With the holidays upon us, everyone is out buying gifts for their friends and family. This can be a stressful time of year for anyone, but it’s even more stressful for retailers. As the number of shoppers increases, so does the number of shoplifters.
There are many reasons why someone may shoplift something. Maybe they couldn’t afford the item they took. Maybe their friends pressured them. Maybe it happened by accident. Or maybe they did it as an impulse for the adrenaline rush. Whatever the reason, you need to take your shoplifting charges seriously.
Although shoplifting may seem like a minor offense, the penalties in Colorado can be severe and life-altering. Not only is getting arrested for shoplifting embarrassing, but having a theft conviction on your criminal record could affect your education, current employment, and future career plans.
What is Considered Shoplifting?
Shoplifting falls under the theft statutes in Colorado. According to state law, theft occurs when a person knowingly obtains or exercises control over anything of value that belongs to someone else – without the owner’s permission – intends to permanently deprive the owner of the property, and knowingly uses, conceals, or abandons the property.
In short, theft is the widely used term to refer to crimes that involve taking someone else’s property without their permission. In the case of shoplifting, you’re taking something from a store without paying for it.
But if you read the law carefully, you will also realize that you can be accused of shoplifting without even trying to get out of the store. If you simply hide the merchandise in your pocket or your bag, that could be enough to be accused of shoplifting.
Shoplifting laws also make it illegal to do anything that may alter the price of the item to avoid paying full price. If you change price tags, put merchandise into different packaging or containers, or manipulate the merchandise in any way, you can also be accused of shoplifting.
What are the Penalties for Shoplifting?
Besides hurting the retail store, the severity of shoplifting penalties usually depends on the value of the items that were stolen. You could be charged with a petty offense, misdemeanor, or felony in Colorado once the value of the goods is determined.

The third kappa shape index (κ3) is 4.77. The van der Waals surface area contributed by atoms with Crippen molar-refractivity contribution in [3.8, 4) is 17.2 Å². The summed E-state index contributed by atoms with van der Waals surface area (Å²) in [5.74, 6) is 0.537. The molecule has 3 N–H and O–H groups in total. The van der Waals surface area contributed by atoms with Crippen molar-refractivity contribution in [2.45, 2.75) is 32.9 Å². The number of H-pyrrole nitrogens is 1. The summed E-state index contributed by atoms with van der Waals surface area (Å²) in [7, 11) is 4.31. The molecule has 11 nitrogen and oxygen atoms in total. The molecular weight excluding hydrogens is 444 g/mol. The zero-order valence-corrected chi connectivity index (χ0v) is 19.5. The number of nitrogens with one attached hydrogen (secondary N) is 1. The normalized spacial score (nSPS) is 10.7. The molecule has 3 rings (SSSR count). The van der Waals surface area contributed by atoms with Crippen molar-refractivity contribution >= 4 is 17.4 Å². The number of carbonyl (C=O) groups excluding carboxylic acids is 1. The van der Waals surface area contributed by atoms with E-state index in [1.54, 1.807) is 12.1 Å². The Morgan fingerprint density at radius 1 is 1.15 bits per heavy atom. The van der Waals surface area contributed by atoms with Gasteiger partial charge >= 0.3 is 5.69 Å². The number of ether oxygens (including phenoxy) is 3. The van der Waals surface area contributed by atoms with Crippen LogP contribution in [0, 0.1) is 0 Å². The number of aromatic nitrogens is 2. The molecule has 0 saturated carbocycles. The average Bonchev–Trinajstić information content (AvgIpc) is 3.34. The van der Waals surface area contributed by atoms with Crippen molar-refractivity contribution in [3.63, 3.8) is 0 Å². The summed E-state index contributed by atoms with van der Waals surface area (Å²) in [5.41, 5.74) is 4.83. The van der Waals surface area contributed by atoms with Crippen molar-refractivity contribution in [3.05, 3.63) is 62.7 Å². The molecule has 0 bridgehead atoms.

Petty Offense Shoplifting
A class 1 petty offense for shoplifting involves an item that is valued at less than $50. A petty offense is punishable with a fine and up to 6 months in jail.
- A class 3 misdemeanor involves an item that is valued at $50 or more but less than $300. A class 3 misdemeanor is punishable with a fine and up to 6 months in jail.
- A class 2 misdemeanor involves an item that is valued at $300 or more but less than $750. A class 2 misdemeanor is punishable with a $1,000 fine and up to 12 months in jail.
- A class 1 misdemeanor involves an item that is valued at $750 or more but less than $2,000. A class 1 misdemeanor is punishable with a $5,000 fine and up to 18 months in jail.
- A class 6 felony involves an item that is valued at $2,000 or more but less than $5,000. A class 6 felony is punishable with a fine and 12 to 18 months in jail.
- A class 5 felony involves an item that is valued at $5,000 or more but less than $20,000. A class 5 felony is punishable with a fine and 1 to 3 years in jail.
- A class 4 felony involves an item that is valued at $20,000 or more but less than $100,000. A class 4 felony is punishable with a fine and 2 to 6 years in jail.
- A class 3 felony involves an item that is valued at $100,000 or more but less than $1,000,000. A class 3 felony is punishable with a fine and 4 to 12 years in jail
- A class 2 felony involves an item that is valued at $1,000,000 or more. A class 5 felony is punishable with up to a million dollar fine and 8 to 24 years in jail.
If you have been arrested for shoplifting, you should contact a Colorado shoplifting lawyer with a track record of success in this area to help with your case. Being caught walking out of a store without paying for merchandise may seem like a helpless situation, but the specific facts and circumstances of your case could allow for a dismissal or a reduction in charges. Face those shoplifting charges head on with an experienced defense attorney who knows the nuances of Colorado’s theft and shoplifting laws.
About the Author:
Kimberly Diego is a criminal defense attorney in Denver practicing at The Law Office of Kimberly Diego. She obtained her undergraduate degree from Georgetown University and her law degree at the University of Colorado. She was named one of Super Lawyers’ “Rising Stars of 2012” and “Top 100 Trial Lawyers in Colorado” for 2012 and 2013 by The National Trial Lawyers. Both honors are limited to a small percentage of practicing attorneys in each state. She has also been recognized for her work in domestic violence cases.